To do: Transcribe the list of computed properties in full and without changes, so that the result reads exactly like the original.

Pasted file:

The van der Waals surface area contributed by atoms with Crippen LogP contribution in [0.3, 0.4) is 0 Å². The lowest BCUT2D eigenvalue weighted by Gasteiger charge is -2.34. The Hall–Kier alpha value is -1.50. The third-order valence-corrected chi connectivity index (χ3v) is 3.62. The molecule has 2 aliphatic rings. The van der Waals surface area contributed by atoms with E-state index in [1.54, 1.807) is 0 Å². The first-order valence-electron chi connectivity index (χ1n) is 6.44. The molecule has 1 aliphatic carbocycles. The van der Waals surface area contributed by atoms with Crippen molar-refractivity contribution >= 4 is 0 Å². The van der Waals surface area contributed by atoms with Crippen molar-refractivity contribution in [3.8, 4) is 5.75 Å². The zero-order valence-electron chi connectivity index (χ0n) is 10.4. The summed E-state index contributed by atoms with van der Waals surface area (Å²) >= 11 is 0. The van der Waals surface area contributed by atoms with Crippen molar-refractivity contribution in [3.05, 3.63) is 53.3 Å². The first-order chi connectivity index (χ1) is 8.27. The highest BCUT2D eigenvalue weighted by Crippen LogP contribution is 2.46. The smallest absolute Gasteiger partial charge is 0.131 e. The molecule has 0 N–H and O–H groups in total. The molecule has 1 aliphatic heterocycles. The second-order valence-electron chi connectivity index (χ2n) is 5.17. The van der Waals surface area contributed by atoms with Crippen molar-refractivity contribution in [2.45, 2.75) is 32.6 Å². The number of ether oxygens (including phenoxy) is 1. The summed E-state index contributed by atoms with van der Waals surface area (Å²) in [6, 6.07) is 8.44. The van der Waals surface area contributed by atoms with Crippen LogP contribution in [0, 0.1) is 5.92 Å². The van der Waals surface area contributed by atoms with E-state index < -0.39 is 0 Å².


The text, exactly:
The van der Waals surface area contributed by atoms with Crippen LogP contribution in [0.3, 0.4) is 0 Å². The lowest BCUT2D eigenvalue weighted by Gasteiger charge is -2.34. The Hall–Kier alpha value is -1.50. The third-order valence-corrected chi connectivity index (χ3v) is 3.62. The molecule has 2 aliphatic rings. The van der Waals surface area contributed by atoms with E-state index in [1.54, 1.807) is 0 Å². The first-order valence-electron chi connectivity index (χ1n) is 6.44. The molecule has 1 aliphatic carbocycles. The van der Waals surface area contributed by atoms with Crippen molar-refractivity contribution >= 4 is 0 Å². The van der Waals surface area contributed by atoms with Crippen molar-refractivity contribution in [3.8, 4) is 5.75 Å². The zero-order valence-electron chi connectivity index (χ0n) is 10.4. The summed E-state index contributed by atoms with van der Waals surface area (Å²) >= 11 is 0. The van der Waals surface area contributed by atoms with Crippen molar-refractivity contribution in [3.05, 3.63) is 53.3 Å². The first-order chi connectivity index (χ1) is 8.27. The highest BCUT2D eigenvalue weighted by Crippen LogP contribution is 2.46. The smallest absolute Gasteiger partial charge is 0.131 e. The molecule has 0 N–H and O–H groups in total. The molecule has 1 aliphatic heterocycles. The second-order valence-electron chi connectivity index (χ2n) is 5.17. The van der Waals surface area contributed by atoms with Crippen molar-refractivity contribution in [2.45, 2.75) is 32.6 Å². The number of ether oxygens (including phenoxy) is 1. The summed E-state index contributed by atoms with van der Waals surface area (Å²) in [6, 6.07) is 8.44. The van der Waals surface area contributed by atoms with Crippen LogP contribution in [0, 0.1) is 5.92 Å². The van der Waals surface area contributed by atoms with E-state index < -0.39 is 0 Å².